The Brazilian Institute of Environment and Renewable Natural Resources (IBAMA) has issued 62 notices totaling BRL105.7 million (US$28 million) to five grain-trading companies and numerous individual farmers associated with deforestation in Brazil for soybean growing.
According to reports, Cargill Inc., Bunge Ltd., ABC Indústria e Comércio SA, JJ Samar Agronegócios Eireli and Uniggel Proteção de Plantas Ltda. were fined more than BRL24.6 million (US$6.6 million) for buying soy grown on lands without deforestation licenses.
Operation Soy Sauce is meant to draw attention to illegal deforestation throughout Brazil and make the soy industry more accountable for its failure to embargo crops from off-limit areas, IBAMA said. The operation targeted four states: Maranhão, Tocantins, Piauí and Bahia. The regions makes up Matopiba, a region of intense expansion of deforestation in part of the Brazil savannah known as the Cerrado.
"Illegal deforestation in the Cerrado is more accelerated in Matopiba than in other regions of the biome, which requires the improvement of control strategies to ensure that deterrence reaches all illegal links in the chain of production," said Renê Luiz de Oliveira, coordinator general of surveillance environment of IBAMA, in a statement.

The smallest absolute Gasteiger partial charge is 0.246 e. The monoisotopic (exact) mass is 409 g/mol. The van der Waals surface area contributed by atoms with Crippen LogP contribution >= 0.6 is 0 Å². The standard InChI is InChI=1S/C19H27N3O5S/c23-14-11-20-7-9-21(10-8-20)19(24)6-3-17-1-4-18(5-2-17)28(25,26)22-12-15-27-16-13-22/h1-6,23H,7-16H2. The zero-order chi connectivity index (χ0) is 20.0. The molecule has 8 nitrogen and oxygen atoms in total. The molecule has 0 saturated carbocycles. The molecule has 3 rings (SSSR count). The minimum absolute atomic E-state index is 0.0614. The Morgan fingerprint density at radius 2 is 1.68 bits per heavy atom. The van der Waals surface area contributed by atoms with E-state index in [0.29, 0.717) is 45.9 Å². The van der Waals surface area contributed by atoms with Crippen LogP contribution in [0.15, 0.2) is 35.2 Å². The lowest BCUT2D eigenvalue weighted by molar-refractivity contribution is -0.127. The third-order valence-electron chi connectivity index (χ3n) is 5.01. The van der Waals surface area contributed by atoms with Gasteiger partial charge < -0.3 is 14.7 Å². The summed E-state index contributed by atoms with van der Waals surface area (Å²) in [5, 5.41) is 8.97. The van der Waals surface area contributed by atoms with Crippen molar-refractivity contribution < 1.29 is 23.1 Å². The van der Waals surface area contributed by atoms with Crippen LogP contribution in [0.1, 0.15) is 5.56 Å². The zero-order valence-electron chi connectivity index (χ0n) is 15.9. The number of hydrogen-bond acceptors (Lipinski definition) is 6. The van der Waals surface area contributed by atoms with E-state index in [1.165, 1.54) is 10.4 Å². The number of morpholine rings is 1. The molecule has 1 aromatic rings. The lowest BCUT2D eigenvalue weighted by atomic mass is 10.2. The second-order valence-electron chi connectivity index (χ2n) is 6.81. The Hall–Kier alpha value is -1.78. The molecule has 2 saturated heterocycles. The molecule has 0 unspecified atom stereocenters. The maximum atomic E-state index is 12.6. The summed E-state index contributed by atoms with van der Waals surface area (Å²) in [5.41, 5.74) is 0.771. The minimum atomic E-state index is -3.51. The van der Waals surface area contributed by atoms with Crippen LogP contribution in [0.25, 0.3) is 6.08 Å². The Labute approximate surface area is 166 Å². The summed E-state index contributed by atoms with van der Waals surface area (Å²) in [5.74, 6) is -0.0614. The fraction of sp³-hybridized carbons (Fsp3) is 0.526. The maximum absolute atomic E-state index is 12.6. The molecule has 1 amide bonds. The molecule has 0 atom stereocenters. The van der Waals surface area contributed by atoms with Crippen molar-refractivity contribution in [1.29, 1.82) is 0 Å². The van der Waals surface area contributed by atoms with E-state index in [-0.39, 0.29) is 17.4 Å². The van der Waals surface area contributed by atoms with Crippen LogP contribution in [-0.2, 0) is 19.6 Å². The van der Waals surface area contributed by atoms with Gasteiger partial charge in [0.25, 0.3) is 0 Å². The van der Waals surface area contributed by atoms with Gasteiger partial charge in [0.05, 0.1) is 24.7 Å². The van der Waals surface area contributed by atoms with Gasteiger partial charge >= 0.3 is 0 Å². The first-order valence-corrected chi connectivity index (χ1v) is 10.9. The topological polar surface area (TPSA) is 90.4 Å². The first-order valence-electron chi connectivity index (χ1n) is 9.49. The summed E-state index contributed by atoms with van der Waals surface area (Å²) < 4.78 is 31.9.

IBAMA said it has seized 5,041 tons of grain during the operation.
Two years ago, the Amazon Soy Moratorium – originally launched in 2006 for two years – was extended indefinitely by the Brazilian Soy Task Force (GTF). The GTF is a multi-stakeholder coalition that brings together the private sector, civil society and Brazilian government.
The Amazon Soy Moratorium guarantees market access only to soy products that are free from deforestation, slave labor or threats to indigenous lands. It was the first voluntary zero-deforestation agreement implemented in the tropics, and set the stage for supply chain governance of other commodities, according to the journal Science. Soy, palm oil, cattle and wood are the top four commodities that are most responsible for tropical deforestation on a grand scale, according to the Union of Concerned Scientists.
The agreement was signed by the Brazilian Ministry, the Soy Working Group (GTS – Grupo de Trabalho da Soja), the Brazilian Association of Vegetable Oils Industry (ABIOVE), Brazil’s National Association of Grain Exporters (ANEC) and Greenpeace.